The HIGHMARK solution is to design the ventilation system using an energy recovery ventilator (ERV) to eliminate cross-contamination between exhaust and intake while not compromising energy efficiency. In addition, load reduction from the ERV results in annual savings satisfying the health of society, the environment and the owner’s wallet.

      Office RenewAire-Energy-Recovery-Ventilator-ERV
      An energy recovery ventilator (ERV) is the best option to enhance IAQ and energy savings

      IAQ Metric 3: Filtration & Purification

      These days, the hot topic of conversation is how do we mitigate the contamination risks of recirculating air without exceeding budget and undoing all the environmental benefits of mixing return air with untreated outdoor air to condition the space?

      Two words: proper filtration. The solution seems simple until you dive into the different ways to achieve clean air. From traditional Minimum Efficiency Reporting Value (MERV) filters to Photocatalytic Oxidation (PCO) Air Purifiers and Ultraviolent Light (UV), figuring out which level and filtration method is difficult.

      HIGHMARK did the difficult evaluation, so you don’t have to, and in their own space, they designed using a MERV-13 filter with Photocatalytic Oxidation (PCO) Air Purifier. Since COVID particles attach themselves to droplets ranging from 1.0-4.0 microns, the MERV-13 filter blocks up to 85% of particulates from the air at the 1.0-3.0-micron range. When combined with PCO filtration, the remaining particles are eliminated using ultraviolet light to activate a chemical reaction, transforming the particles into harmless substances such as carbon dioxide (CO2) and water.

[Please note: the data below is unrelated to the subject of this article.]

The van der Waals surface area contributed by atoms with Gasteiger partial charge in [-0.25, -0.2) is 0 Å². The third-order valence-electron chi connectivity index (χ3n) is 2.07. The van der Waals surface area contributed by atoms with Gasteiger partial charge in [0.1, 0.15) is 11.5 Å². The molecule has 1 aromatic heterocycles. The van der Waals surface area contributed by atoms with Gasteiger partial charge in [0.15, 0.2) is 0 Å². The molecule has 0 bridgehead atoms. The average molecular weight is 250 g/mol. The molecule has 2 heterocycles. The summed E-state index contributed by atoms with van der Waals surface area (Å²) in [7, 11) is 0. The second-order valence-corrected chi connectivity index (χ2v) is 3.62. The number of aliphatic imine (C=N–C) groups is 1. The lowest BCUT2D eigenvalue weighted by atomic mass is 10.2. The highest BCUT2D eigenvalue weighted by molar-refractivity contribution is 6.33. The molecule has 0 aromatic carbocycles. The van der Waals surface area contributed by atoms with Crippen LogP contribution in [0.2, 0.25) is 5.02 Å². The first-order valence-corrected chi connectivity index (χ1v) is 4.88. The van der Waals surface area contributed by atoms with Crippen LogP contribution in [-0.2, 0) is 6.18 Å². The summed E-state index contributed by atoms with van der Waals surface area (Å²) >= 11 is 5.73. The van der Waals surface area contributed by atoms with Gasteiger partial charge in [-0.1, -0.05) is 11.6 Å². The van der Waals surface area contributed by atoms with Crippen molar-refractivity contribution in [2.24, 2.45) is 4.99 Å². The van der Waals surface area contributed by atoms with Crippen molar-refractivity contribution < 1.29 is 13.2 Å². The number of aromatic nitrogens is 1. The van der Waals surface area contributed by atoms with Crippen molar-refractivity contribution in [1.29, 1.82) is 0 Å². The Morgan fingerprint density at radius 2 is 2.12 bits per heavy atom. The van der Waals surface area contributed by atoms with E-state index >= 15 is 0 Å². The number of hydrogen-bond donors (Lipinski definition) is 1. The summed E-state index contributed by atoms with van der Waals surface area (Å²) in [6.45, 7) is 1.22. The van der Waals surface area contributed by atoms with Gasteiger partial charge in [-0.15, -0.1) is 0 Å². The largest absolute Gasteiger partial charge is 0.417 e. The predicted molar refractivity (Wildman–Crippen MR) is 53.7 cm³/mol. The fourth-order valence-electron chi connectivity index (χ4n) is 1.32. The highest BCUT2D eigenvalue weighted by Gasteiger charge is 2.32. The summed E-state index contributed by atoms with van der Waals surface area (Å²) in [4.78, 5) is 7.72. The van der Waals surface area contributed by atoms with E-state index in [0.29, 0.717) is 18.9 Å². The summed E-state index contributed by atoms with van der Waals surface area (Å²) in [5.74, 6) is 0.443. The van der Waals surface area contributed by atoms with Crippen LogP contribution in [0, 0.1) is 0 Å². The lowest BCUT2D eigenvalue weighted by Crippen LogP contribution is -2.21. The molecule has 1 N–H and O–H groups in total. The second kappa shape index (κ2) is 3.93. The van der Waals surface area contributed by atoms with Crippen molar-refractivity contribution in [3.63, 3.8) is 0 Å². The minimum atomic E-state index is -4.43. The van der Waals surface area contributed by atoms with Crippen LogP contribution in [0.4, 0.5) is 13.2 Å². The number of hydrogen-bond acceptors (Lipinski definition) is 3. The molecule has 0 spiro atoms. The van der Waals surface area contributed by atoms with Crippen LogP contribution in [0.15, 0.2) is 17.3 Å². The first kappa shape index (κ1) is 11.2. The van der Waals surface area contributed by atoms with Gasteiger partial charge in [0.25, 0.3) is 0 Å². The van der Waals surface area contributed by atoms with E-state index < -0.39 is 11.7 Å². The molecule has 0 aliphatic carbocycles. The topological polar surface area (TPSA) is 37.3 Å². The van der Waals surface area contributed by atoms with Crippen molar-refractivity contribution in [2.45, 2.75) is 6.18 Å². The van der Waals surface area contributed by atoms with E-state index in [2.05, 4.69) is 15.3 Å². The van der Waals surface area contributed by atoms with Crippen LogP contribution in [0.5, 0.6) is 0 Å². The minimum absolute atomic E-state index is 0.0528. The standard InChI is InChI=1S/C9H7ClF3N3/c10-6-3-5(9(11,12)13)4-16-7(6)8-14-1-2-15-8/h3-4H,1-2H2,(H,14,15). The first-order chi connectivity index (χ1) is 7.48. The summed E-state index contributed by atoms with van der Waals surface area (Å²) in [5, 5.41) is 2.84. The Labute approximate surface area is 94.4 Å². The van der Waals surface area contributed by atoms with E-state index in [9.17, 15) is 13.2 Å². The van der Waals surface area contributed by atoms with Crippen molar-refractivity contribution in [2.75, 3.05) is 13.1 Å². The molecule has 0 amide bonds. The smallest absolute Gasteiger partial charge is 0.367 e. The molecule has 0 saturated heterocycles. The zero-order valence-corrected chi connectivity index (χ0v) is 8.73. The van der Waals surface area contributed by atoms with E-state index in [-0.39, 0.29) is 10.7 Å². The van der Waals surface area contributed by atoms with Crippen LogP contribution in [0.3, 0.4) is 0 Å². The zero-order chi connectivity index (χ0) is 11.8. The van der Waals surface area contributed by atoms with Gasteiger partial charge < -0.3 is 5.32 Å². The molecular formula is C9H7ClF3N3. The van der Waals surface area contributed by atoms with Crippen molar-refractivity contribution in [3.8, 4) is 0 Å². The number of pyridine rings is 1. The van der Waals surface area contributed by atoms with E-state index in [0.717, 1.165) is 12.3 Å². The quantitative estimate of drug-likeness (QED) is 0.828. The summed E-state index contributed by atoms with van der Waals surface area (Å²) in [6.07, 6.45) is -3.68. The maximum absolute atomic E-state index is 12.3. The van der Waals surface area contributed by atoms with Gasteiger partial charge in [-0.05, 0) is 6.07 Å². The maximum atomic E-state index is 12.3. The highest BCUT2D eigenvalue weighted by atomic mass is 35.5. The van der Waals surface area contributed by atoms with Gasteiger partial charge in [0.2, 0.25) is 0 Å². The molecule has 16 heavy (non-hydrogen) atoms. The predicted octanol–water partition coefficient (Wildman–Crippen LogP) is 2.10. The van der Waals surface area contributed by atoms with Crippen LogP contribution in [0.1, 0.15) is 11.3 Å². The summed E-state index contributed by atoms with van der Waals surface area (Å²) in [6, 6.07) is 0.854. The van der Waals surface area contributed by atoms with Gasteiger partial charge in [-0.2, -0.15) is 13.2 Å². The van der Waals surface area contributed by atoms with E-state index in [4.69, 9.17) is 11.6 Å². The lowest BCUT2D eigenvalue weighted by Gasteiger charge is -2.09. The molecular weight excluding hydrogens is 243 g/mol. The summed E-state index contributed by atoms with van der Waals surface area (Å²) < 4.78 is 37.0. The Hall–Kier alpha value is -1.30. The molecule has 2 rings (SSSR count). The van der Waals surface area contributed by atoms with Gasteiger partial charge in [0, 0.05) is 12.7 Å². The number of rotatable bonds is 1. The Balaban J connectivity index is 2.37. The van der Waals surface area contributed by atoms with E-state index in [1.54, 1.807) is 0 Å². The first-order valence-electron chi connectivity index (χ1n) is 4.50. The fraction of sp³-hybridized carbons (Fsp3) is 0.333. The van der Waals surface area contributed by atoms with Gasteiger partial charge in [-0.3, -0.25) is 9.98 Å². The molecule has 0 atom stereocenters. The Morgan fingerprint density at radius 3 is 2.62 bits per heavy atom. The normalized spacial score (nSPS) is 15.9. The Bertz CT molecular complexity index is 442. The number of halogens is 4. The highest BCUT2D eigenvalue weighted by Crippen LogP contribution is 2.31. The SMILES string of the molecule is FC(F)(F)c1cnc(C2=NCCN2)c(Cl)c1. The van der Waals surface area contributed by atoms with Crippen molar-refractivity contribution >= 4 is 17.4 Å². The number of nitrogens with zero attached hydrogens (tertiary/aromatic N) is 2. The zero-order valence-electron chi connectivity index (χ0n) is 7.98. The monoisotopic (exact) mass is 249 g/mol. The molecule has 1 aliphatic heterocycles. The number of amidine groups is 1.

Office Genesis-Air-Photocatalytic-Oxidation-PCO-Air-Purifier
        A Photocatalytic Oxidation (PCO) Air Purifier converts harmful indoor air contaminants into harmless substances

        IAQ Metric 4: Air Distribution

        The final element of IAQ is air distribution. Most often, clean and conditioned air is supplied through the ceiling, circulates and is returned through the ceiling. This results in potential mixing of fresh and stale airstreams.

        HIGHMARK sought to reduce the cross-contamination in the space by supplying clean and conditioned air via Underfloor Air Distribution (UFAD) and returning it through the ceiling. UFAD systems are designed to work with the laws of physics — not against them. In a UFAD system, conditioned air is supplied through floor diffusers instead of from the ceiling.

        Specific benefits of UFAD include:

        • Improved indoor air quality, cost savings, design flexibility and energy efficiency
        • Can be applied in both new constructions and renovations
        • Only 8″ are needed for the plenum floor, leaving plenty of room for architects to design for high ceilings
        • Supply water temperatures can be lower, which saves energy
        • Occupants have more control of their comfort through adjustable floor diffusers in their working space
          Office Underfloor Air Distribution (UFAD)
          Underfloor Air Distribution (UFAD) sends clean and filtered air from below into the occupied space


          The Ultimate Combination for a Healthy Office

          By combining the below four strategies into one comprehensive approach, offices will be safeguarded and prepared for workers’ return:

          1. Design for a minimum humidity of 40% RH and a maximum to slow the spread of viruses in spaces and boost occupants’ healthy immune systems.
          2. Use an ERV to eliminate cross-contamination while saving energy. Increase ventilation, up to 100% outside air.
          3. Use PCO filtration in conjunction with MERV-13 as a filtration strategy for occupants to feel safe and comfortable to return to the office.
          4. To eliminate cross-contamination, supply low and return high, using modern underfloor air distribution, which has the added benefit of occupant comfort control.

          The below design shows all of these elements implemented in the office of the future:

            Office of the Future